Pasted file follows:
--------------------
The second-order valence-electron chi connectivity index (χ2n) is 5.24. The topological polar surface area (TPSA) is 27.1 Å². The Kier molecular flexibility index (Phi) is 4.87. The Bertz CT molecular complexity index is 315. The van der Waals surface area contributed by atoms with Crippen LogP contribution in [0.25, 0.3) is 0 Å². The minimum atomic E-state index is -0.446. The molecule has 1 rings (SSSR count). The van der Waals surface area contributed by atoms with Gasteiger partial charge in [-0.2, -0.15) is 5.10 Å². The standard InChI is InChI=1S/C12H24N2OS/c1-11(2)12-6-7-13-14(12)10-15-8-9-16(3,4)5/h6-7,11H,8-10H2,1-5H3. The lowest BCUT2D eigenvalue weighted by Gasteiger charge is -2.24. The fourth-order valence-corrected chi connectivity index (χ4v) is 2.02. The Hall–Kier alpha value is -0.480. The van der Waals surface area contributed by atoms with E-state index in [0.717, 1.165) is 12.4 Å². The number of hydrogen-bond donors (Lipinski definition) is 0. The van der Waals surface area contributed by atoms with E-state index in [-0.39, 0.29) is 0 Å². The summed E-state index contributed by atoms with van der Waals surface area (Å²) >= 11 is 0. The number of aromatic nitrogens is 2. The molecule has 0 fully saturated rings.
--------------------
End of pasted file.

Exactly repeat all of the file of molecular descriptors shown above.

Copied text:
The second-order valence-electron chi connectivity index (χ2n) is 5.24. The topological polar surface area (TPSA) is 27.1 Å². The Kier molecular flexibility index (Phi) is 4.87. The Bertz CT molecular complexity index is 315. The van der Waals surface area contributed by atoms with Crippen LogP contribution in [0.25, 0.3) is 0 Å². The minimum atomic E-state index is -0.446. The molecule has 1 rings (SSSR count). The van der Waals surface area contributed by atoms with Gasteiger partial charge in [-0.2, -0.15) is 5.10 Å². The standard InChI is InChI=1S/C12H24N2OS/c1-11(2)12-6-7-13-14(12)10-15-8-9-16(3,4)5/h6-7,11H,8-10H2,1-5H3. The lowest BCUT2D eigenvalue weighted by Gasteiger charge is -2.24. The fourth-order valence-corrected chi connectivity index (χ4v) is 2.02. The Hall–Kier alpha value is -0.480. The van der Waals surface area contributed by atoms with E-state index in [0.717, 1.165) is 12.4 Å². The number of hydrogen-bond donors (Lipinski definition) is 0. The van der Waals surface area contributed by atoms with E-state index in [-0.39, 0.29) is 0 Å². The summed E-state index contributed by atoms with van der Waals surface area (Å²) >= 11 is 0. The number of aromatic nitrogens is 2. The molecule has 0 fully saturated rings.